- The Batting Style – This one may be obvious, but we should be looking to pitch the ball in different areas depending on whether the batsman is right or left handed! For example, a right arm leg break bowler may choose to bowl the ball tighter to the stumps for a right handed batsman. This is because the leg break will be spinning away from that batsman. However, when bowling to a left handed batsman, they will often bowl wide of the left handers off stump because they know that their leg break will be spinning back in towards the body. Both of these would be the opposite for left arm leg break bowlers.
- The Shot We Want The Batsman To Play – Shane Warne has often said that instead of looking at where he wanted the ball to pitch as he approached the crease (like a lot of spinners do), he would instead be thinking about what shot he wanted to get the batsman to play! He also said that the aim of a leg break bowler should always be to get the batsman to play the drive shot. To get the batsman to drive, you must make sure that you bowl the ball on a full enough length, and to the off side of the batsman’s body. Once the batsman has committed to the drive, this increases the risk of the delivery finding the inside or outside edge of the bat. It also increases the chance that the batsman could get bowled through the gate! Basically, any misjudgement of the spin on the ball could result in them losing their wicket!
- Weaknesses Of The Batsman – Professional bowlers always study opposing batsmen intently before they play them, to uncover any weaknesses they may have. You can do the same thing during the course of a game! If you notice that a batsman struggles with the straight ball then you may be inclined to bowl a fuller, straighter ball towards the pads to potentially get an LBW dismissal. If the batsman gets a long way across their stumps, exposing the leg stump, then you may choose to fire in a quicker delivery on leg stump to potentially bowl the batsman behind his legs. You could also choose to bowl even wider of the off stump to combat that same issue and force them to reach for the ball! There are a number of ways in which we can exploit the weaknesses of the batsman, you just have to be attentive enough to notice them as you are bowling!
- The Field Placings – The field that your captain has set for you may influence the areas where you look to bowl. If a captain has set a defensive leg side field, then you know that you can bowl more of your deliveries targeting the batsman’s pads. This is because you have that added security on the leg-side should the batsman choose to aggressively attack the ball in that area. Similarly, a strong off-side field should encourage you to bowl more of your deliveries outside the off stump of the batsman, knowing that if they do play a good shot and hit you in that area, you have the fielders in place to limit the runs! If you’re bowling to very attacking field placings with a lot of fielders around the bat, it is important to get the ball in those dangerous areas that I’ve previously talked about. Look to either get the batsman driving, or attack the stumps. Any inside or outside edge due to a slight misjudgement has a chance of being caught by one of the close in fielders!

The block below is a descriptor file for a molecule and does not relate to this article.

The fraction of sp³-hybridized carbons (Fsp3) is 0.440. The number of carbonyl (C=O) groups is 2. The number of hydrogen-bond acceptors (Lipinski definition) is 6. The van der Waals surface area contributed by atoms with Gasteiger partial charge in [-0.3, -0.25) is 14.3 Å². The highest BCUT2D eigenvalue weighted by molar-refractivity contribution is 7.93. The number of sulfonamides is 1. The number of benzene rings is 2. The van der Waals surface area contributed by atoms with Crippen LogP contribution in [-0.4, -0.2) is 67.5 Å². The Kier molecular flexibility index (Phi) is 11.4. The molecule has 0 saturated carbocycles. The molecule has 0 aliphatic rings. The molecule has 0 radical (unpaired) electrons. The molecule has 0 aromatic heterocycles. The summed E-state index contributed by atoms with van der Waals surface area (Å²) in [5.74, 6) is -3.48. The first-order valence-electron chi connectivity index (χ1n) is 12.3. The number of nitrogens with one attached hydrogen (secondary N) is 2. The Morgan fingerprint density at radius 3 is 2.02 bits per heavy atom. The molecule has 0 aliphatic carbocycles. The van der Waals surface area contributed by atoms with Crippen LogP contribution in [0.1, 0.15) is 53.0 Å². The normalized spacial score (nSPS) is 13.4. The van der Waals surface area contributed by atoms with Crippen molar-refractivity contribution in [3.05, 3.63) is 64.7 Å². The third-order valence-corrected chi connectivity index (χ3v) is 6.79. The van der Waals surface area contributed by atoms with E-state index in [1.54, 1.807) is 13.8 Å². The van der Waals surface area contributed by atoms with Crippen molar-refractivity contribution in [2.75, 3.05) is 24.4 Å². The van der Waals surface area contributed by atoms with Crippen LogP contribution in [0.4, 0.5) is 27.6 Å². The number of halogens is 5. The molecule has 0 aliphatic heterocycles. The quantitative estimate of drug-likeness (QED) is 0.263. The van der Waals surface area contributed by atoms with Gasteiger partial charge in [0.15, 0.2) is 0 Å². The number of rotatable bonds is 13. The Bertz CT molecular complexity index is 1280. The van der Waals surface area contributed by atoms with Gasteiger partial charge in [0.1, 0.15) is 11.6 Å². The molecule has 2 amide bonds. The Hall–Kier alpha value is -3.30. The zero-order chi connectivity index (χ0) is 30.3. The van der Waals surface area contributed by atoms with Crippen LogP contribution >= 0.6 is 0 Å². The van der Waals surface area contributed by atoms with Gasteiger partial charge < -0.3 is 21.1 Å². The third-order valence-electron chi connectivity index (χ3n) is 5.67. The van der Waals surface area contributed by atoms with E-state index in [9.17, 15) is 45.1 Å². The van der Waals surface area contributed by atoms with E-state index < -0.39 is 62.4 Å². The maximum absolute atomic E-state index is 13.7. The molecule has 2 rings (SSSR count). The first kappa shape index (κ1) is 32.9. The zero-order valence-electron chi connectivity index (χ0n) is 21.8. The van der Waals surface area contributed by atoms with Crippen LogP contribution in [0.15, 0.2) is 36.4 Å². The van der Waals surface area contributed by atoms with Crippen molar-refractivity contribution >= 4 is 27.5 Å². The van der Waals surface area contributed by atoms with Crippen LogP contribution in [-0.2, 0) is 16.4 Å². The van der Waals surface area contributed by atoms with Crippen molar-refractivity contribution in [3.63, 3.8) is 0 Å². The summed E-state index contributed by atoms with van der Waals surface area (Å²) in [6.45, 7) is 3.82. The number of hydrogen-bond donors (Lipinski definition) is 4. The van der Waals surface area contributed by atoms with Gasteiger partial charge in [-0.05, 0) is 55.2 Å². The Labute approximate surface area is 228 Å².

- Conditions Of The Pitch – Certain pitches are harder than others, allowing us to extract more bounce from the surface. Certain pitches are drier than others, allowing us to spin the ball easier and further. Whilst bowling you should always be looking at how much bounce you are getting on the ball, and adjust your lengths accordingly. If you’re playing on a very bouncy pitch, then you can look to pitch the ball a bit closer to the bat. Sticking with your normal length on a pitch like that may mean you bowl more deliveries that rise up further and allow the batsman to play off the back foot. This is not what you should be aiming to do as a spinner! Similarly, a pitch that is offering a lot of spin may cause us to alter the line that we are bowling. A right arm leg break bowler bowling to a right handed batsman on one of these pitches may choose to land the ball in line with the stumps because they know that the ball is going to turn a lot and will end up on a 5th stump line. On a pitch that offers less spin, the same delivery could remain on the line of the batsman’s pads and be a candidate for the batsman to hit into the leg side! Certain pitches also have rough patches due to bowlers footmarks that many spinners choose to target! These are drier areas of the pitch that can cause the ball to behave in unpredictable ways. If a spinner sees areas like this on the pitch, then they should do their best to target them!